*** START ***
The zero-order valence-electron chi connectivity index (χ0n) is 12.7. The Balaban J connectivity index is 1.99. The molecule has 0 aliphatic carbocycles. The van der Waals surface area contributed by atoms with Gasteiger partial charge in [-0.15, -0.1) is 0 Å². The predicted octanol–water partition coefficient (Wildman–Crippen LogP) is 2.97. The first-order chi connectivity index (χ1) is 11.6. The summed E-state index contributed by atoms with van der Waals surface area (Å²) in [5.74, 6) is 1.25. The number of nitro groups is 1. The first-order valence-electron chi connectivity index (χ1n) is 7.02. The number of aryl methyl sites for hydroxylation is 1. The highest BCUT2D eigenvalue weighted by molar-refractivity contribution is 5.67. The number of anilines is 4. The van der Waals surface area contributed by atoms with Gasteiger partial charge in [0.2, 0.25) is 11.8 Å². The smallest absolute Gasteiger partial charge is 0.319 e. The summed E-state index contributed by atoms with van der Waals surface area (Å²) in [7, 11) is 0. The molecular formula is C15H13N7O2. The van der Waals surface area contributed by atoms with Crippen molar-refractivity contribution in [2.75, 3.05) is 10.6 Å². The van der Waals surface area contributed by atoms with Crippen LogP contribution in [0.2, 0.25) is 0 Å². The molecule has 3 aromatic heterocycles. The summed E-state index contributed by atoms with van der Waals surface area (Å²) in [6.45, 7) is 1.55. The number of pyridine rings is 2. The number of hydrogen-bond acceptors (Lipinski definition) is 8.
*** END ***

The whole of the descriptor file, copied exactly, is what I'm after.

The zero-order valence-electron chi connectivity index (χ0n) is 12.7. The Balaban J connectivity index is 1.99. The molecule has 0 aliphatic carbocycles. The van der Waals surface area contributed by atoms with Gasteiger partial charge in [-0.15, -0.1) is 0 Å². The predicted octanol–water partition coefficient (Wildman–Crippen LogP) is 2.97. The first-order chi connectivity index (χ1) is 11.6. The summed E-state index contributed by atoms with van der Waals surface area (Å²) in [5.74, 6) is 1.25. The number of nitro groups is 1. The first-order valence-electron chi connectivity index (χ1n) is 7.02. The number of aryl methyl sites for hydroxylation is 1. The highest BCUT2D eigenvalue weighted by molar-refractivity contribution is 5.67. The number of anilines is 4. The van der Waals surface area contributed by atoms with Gasteiger partial charge in [0.2, 0.25) is 11.8 Å². The smallest absolute Gasteiger partial charge is 0.319 e. The summed E-state index contributed by atoms with van der Waals surface area (Å²) in [7, 11) is 0. The molecular formula is C15H13N7O2. The van der Waals surface area contributed by atoms with Crippen molar-refractivity contribution in [2.75, 3.05) is 10.6 Å². The van der Waals surface area contributed by atoms with Crippen LogP contribution in [0.2, 0.25) is 0 Å². The molecule has 3 aromatic heterocycles. The summed E-state index contributed by atoms with van der Waals surface area (Å²) in [6.45, 7) is 1.55. The number of pyridine rings is 2. The number of hydrogen-bond acceptors (Lipinski definition) is 8.